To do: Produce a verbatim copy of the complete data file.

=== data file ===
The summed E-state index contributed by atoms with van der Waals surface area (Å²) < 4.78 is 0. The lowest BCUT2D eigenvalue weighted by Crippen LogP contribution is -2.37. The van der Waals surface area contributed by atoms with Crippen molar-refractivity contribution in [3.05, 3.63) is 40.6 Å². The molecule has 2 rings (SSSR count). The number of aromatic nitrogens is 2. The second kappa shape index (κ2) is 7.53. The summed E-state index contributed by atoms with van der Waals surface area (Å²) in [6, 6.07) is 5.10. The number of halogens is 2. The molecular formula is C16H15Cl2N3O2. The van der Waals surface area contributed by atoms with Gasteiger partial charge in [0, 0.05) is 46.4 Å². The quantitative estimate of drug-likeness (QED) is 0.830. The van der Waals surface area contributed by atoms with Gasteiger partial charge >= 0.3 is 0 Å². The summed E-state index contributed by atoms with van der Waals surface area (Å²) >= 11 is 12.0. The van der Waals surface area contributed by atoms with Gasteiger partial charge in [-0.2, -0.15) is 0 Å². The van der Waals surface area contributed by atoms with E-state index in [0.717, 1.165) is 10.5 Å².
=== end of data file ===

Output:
The summed E-state index contributed by atoms with van der Waals surface area (Å²) < 4.78 is 0. The lowest BCUT2D eigenvalue weighted by Crippen LogP contribution is -2.37. The van der Waals surface area contributed by atoms with Crippen molar-refractivity contribution in [3.05, 3.63) is 40.6 Å². The molecule has 2 rings (SSSR count). The number of aromatic nitrogens is 2. The second kappa shape index (κ2) is 7.53. The summed E-state index contributed by atoms with van der Waals surface area (Å²) in [6, 6.07) is 5.10. The number of halogens is 2. The molecular formula is C16H15Cl2N3O2. The van der Waals surface area contributed by atoms with Gasteiger partial charge in [0, 0.05) is 46.4 Å². The quantitative estimate of drug-likeness (QED) is 0.830. The van der Waals surface area contributed by atoms with Gasteiger partial charge >= 0.3 is 0 Å². The summed E-state index contributed by atoms with van der Waals surface area (Å²) >= 11 is 12.0. The van der Waals surface area contributed by atoms with Gasteiger partial charge in [-0.2, -0.15) is 0 Å². The van der Waals surface area contributed by atoms with E-state index in [0.717, 1.165) is 10.5 Å².